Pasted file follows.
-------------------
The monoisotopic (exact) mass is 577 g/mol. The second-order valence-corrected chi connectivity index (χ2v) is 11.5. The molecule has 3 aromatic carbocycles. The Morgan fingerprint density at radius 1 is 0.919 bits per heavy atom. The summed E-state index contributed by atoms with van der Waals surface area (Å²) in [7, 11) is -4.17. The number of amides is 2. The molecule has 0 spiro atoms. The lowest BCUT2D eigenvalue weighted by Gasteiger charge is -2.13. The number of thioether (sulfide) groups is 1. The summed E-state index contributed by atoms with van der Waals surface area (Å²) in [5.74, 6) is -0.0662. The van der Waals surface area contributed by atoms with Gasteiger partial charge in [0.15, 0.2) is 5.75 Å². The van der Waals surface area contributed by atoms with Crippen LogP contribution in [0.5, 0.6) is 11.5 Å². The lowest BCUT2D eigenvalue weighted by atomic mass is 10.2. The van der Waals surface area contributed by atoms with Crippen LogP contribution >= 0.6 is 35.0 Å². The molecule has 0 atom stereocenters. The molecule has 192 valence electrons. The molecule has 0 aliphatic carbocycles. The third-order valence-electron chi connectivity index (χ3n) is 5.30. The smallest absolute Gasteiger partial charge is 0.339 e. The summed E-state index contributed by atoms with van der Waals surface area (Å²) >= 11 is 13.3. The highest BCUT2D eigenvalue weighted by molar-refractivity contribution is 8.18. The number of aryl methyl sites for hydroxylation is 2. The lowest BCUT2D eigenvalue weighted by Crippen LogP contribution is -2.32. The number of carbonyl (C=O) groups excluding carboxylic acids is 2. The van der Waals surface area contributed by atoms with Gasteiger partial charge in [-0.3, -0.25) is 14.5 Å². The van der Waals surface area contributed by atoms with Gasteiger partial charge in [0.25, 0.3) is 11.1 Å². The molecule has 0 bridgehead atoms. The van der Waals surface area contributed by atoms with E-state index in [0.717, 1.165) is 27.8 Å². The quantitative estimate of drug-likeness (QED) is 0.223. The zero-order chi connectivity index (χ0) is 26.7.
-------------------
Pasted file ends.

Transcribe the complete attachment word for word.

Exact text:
The monoisotopic (exact) mass is 577 g/mol. The second-order valence-corrected chi connectivity index (χ2v) is 11.5. The molecule has 3 aromatic carbocycles. The Morgan fingerprint density at radius 1 is 0.919 bits per heavy atom. The summed E-state index contributed by atoms with van der Waals surface area (Å²) in [7, 11) is -4.17. The number of amides is 2. The molecule has 0 spiro atoms. The lowest BCUT2D eigenvalue weighted by Gasteiger charge is -2.13. The number of thioether (sulfide) groups is 1. The summed E-state index contributed by atoms with van der Waals surface area (Å²) in [5.74, 6) is -0.0662. The van der Waals surface area contributed by atoms with Gasteiger partial charge in [0.15, 0.2) is 5.75 Å². The van der Waals surface area contributed by atoms with Crippen LogP contribution in [0.5, 0.6) is 11.5 Å². The lowest BCUT2D eigenvalue weighted by atomic mass is 10.2. The van der Waals surface area contributed by atoms with Crippen LogP contribution >= 0.6 is 35.0 Å². The molecule has 0 atom stereocenters. The molecule has 192 valence electrons. The molecule has 0 aliphatic carbocycles. The third-order valence-electron chi connectivity index (χ3n) is 5.30. The smallest absolute Gasteiger partial charge is 0.339 e. The summed E-state index contributed by atoms with van der Waals surface area (Å²) >= 11 is 13.3. The highest BCUT2D eigenvalue weighted by molar-refractivity contribution is 8.18. The number of aryl methyl sites for hydroxylation is 2. The lowest BCUT2D eigenvalue weighted by Crippen LogP contribution is -2.32. The number of carbonyl (C=O) groups excluding carboxylic acids is 2. The van der Waals surface area contributed by atoms with Gasteiger partial charge in [-0.3, -0.25) is 14.5 Å². The van der Waals surface area contributed by atoms with Gasteiger partial charge in [0.25, 0.3) is 11.1 Å². The molecule has 0 bridgehead atoms. The van der Waals surface area contributed by atoms with E-state index in [0.717, 1.165) is 27.8 Å². The quantitative estimate of drug-likeness (QED) is 0.223. The zero-order chi connectivity index (χ0) is 26.7.